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Thirsty for Authentic Leadership? Six Takeaways From Fast Company’s Innovation Uncensored

Posted by: Carolyn Ray on May 16, 2014

If ever there was a conference geared to thirsty innovation-seekers, Fast Company’s Innovation Uncensored 2014 was it.

Throughout the daylong conference last month in New York, leaders from some of the most progressive brands in the world shared what they are doing to adapt to challenges and make the most of opportunities—faster than ever before. 

In an open, intimate setting, almost 20 speakers from organizations such as PepsiCo, Disney, Tough Mudder, Nasty Gal, Atom Factory, Evernote, DonorsChoose, ThinkUp, and the Bill, Hillary and Chelsea Clinton Foundation, partnered with Fast Company editors to candidly examine the authenticity of brands, leadership, and new paths to innovation. Smoothly emceed by provocative comic Baratunde Thurston, the event exercised its right to explore innovation in its most uncensored—and real—state.

As they conveyed their insights and lit the room with inspiration, it was clear these leaders were not only talking the talk, but also walking the walk. They were passionate about their purpose, putting their values into practice, and showing they knew how to lead with their heart—and their head. It was exhilarating to see what can happen when leaders “live” their brand, embrace authenticity, and help their teams to achieve their true potential, creating extraordinary brand experiences in the process. Six key takeaways from the day’s panelists:

1. Be Your Own Trip

One of the standout speakers was Sophia Amoruso, CEO of Nasty Gal, called “fashion’s new phenom” by Forbes magazine. She started her online vintage clothing site when she was 22, and today, eight years later, it generates $100 million and has more than 350 employees. Refreshingly honest, Amoruso celebrates her “inner freak,” which she openly shares in her new book #GIRLBOSS. “I’m kind of on my own trip,” she readily admitted, and stressed that there is “no gap” between who she is and what’s reflected externally to her millions of fans. Her advice: be authentic, and surround yourself with people who believe in your brand values. Then learn to trust them and empower them—become a flock.

2. Ride With Your Tribe

Tough Mudder CEO Will Dean spoke on a panel about the “inexplicable loyalty” of cult brands. Dean believes that experiences are the new luxury good—but it all starts with a shared set of beliefs and values. He stressed that Tough Mudder, which is an extreme endurance event, is not a race; it’s a challenge. Being a Mudder℠ is about the enormous sense of accomplishment that you feel when you overcome an obstacle—in this case, fire, mud, or electroshock therapy while racing through 10-12 miles of terrain designed by British Special Forces. “We think of ourselves as a tribe,” he said. Thousands of orange headband-wearing Tough Mudders have even tattooed their bodies with the logo. Mudder up!

3. Burst Your Own Bubble

Troy Carter, CEO of Atom Factory, provided some provocative thoughts on the need to maintain “brand integrity,” in a world of constant reinvention. Best known in the entertainment industry as Lady Gaga’s former manager, the entertainment executive said it’s critical to “get outside your bubble—your industry, your job—ask questions.” A man who embraces disruption, Carter said, “I love companies that infringe on other people’s boundaries,” and cited Uber and Warby Parker as two prime examples of brands that are doing just that.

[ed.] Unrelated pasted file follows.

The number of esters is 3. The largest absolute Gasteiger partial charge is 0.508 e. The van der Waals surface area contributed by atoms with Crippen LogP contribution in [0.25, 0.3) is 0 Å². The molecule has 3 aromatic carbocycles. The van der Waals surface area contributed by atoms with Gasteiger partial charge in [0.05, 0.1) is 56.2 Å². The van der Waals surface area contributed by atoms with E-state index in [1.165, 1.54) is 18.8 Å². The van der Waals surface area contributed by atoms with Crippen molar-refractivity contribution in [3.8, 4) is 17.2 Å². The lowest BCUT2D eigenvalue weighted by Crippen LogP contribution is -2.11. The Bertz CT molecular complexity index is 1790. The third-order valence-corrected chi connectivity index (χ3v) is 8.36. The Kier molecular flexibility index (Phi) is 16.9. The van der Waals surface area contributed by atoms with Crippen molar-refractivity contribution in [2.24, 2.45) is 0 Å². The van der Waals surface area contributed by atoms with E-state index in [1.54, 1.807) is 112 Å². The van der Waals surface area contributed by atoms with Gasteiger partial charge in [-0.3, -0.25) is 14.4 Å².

4. Get Your Team Right

Promoting his new book, Creativity, Inc., Ed Catmull, president of the Walt Disney and Pixar animation studios, said that everyone—and every organization—has the potential to be creative, but that leaders need to make it safe for people to fail. Mistakes are an indication that you’re innovating and trying something new. He shared his stories about the process of making blockbuster movies like Up and the Toy Story franchise— dissecting the mistakes along the way. In the case of Toy Story 2, the team had a total restart nine months before the delivery date. His advice: find a team that works well together: “Give a good idea to a mediocre team and they will screw it up. A great team will fix it or make it better.”

5. Seek Connected Autonomy

PepsiCo CEO Indra Nooyi began her remarks by emphasizing the need for businesses to create an authentic working environment that aligns with people’s “whole selves.” Speaking of her leadership style, she commented, “A CEO is not a part-time job. You have to be passionate. You have to love what you do.” She also spoke of community values and a “connected autonomy,” that encourages employees to engage emotionally with the PepsiCo corporate brand, but gives them the local autonomy to perform their roles in a way that suits them.

6. Create the Change You Want to See

A recurring theme was how a more authentic form of leadership is taking root—one that has the potential to not only accelerate positive change, but also create more meaningful brand experiences for customers and employees. Translating that impression of “big things to come” into words, Aereo CEO Chet Kanojia—whose pending U.S. Supreme Court decision hasn’t slowed down plans to expand his streaming video company—wrapped up the events of the day with a simple, yet powerful message: “As leaders, we have a strong sense of obligation to create change. We sense the market, we sense the opportunity.” How do we lead the way forward with authenticity? By following our instincts, cultivating empathy, and “living” our brands with passion, purpose, and creativity.

Carolyn Ray is Managing Director, Interbrand Canada. Connect with her on Twitter: @thecarolynray




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